their own fashion. I will just mention that many of them like you and will 
vote for you because they think you what they call in their homely fasliion a plain 
man. This I mention by way ot a hint, as it goes a great way with them. 


iuai. and 


icm after 

and will 

I win continue to exert myself, as usual, as much as possible, and should any* 
thing turn up I will send you word. 

" I will say no more, but shall be happy at any time to further your views 
ID any way you may point out. 

" Yours sincerely, 


" Smithvillb, 8th March, 1841. 
" My Dear Sib — I forward to you the proceedings of the committee at 
the last meeting, and have to regret that I cannot attend the hustings at 
present, on account of one of my children being very sick. I employed or 
opent two days in following up the " great Chronicle," with good effect. This 
part of Grimsby remains untainted. Every committee man in this section 
has been awake. Mr. Rykert has conducted himself in a manner truly as- 
toniiihiDg. We hope to bid him farewell. 

" I am, sir, trilty in haste, 

"Wm. H. Mrrritt, Esq." 

" N. B. — Our friends are coming down by loads. "A. M." 

At a meeting of the Committee for Townships at Beamsville on Monday, 
let, March, 1841, it was 

" Eetiolved — That this committee add to its number a.M follows : 

" Caistor— Henry Miller, Andrew Gregory, Hiram Lymbourne, Josiah 
Nclfion, Peter Simmons, Paul Horton. 

" Gainsborough — Wm. J. Stuart, Bobert Comfort, Gilbert Lane, Thomas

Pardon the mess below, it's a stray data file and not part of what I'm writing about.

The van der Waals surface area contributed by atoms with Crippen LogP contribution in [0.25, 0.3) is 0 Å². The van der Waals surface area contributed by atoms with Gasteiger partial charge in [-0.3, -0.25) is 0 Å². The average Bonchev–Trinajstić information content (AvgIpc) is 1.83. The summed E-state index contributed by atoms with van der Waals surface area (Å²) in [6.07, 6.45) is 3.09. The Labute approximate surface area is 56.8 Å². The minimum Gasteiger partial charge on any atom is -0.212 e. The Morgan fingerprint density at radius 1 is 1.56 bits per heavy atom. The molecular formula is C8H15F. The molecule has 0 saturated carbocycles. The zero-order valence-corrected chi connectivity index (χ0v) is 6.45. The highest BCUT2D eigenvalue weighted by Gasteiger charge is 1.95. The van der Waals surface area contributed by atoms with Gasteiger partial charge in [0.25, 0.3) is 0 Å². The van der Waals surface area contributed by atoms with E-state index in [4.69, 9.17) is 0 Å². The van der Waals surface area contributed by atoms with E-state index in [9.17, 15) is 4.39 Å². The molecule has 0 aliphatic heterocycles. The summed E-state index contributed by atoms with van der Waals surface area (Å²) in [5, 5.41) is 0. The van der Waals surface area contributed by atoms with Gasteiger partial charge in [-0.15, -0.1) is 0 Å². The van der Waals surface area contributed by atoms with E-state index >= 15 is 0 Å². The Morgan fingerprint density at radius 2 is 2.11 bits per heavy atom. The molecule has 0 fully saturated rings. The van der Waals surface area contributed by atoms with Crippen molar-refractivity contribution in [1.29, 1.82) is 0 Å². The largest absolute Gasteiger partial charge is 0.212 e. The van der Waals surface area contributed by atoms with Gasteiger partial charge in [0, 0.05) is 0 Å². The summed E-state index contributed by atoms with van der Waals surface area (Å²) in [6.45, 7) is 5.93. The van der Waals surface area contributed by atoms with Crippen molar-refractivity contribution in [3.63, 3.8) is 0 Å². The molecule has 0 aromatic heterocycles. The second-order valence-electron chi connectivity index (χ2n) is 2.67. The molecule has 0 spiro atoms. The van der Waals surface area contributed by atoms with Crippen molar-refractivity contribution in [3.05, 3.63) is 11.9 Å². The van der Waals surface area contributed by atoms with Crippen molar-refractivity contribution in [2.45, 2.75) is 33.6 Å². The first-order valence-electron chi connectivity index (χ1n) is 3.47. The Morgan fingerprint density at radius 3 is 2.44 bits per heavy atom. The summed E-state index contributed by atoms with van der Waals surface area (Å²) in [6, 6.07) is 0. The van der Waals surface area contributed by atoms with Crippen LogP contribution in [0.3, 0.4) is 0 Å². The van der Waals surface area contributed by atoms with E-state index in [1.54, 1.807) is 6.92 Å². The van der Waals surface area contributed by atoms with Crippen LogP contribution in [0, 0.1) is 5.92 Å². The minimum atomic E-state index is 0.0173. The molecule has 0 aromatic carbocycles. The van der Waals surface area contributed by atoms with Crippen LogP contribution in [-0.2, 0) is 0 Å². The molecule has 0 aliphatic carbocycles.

Eohins, Ab. Crow, Luke Cavers, Alex. Garner, Wm. 0. Eastman, Jacob Ken- 
nedy, Wm. Gardner. 

" Grimsby — Peter Buckbee, John Harris. John D. Bearaer, George 
Adams, John Ness, R. C. Griffin, D. Wolverton, D, Palmer, Wm. Merritt, 

" Clinton — Daniel Smith, Daniel Freeland, Isaac Teeter, Nathan Gilmore, 
John Buchner, Dr. Dickinson, Philip Gregory, Adam Adair. 

" Louth — Wm. Adams, Adam Brown, Wm. Purdy, Isaac Overholt, 
Ben. Gould, Geo. E. Reed. 

" Grantham— John Gilliland, Pat. McClinchy, Ab. Hosteter, John Darby, 
Deacon Smith. 

"2. That a part of this committee attend at the hu.sting8 as follows : For 
Caistor — James Tisdale, John Merritt. Gainsborough — Thomas Hardy, 
John Page. Grimsby — Henry Smith, David Palmer, D. Wolverton, F. A. 
Morse, by request of Mr. Merritt. Clinton — Rowly Kilboru, Tim Hixon. 
Louth — B. Gregory, Isaac Overholt. Graatham — All. 

" 3, That the members of the committee at St. Catharines are hereby 
authorized to send teams to the members of the township committees 
reepectively, who are r equired to give the address of those persons that will 
support the election of Mr. Merritt, and this committee will use every exer- 
tion to effect that object." 

We have mentioned the name of Robert Gourlay in the earlier part of 
this work, and we have shown that he was supported by our subject at no 
little sacrifice. Subsequent events will show him to be still a warm friend 
and advocate, but his views of infringing the rights of the British subject 
were unappreciated by the mass of the electors, and though the local press 


had been crowded by hia narratives for months previous, be failed, for want 
of a personal canvass, to be nominated as a candidate for the United Parlia- 
ment. The following remarkable document on the subject of the election 
was written by him :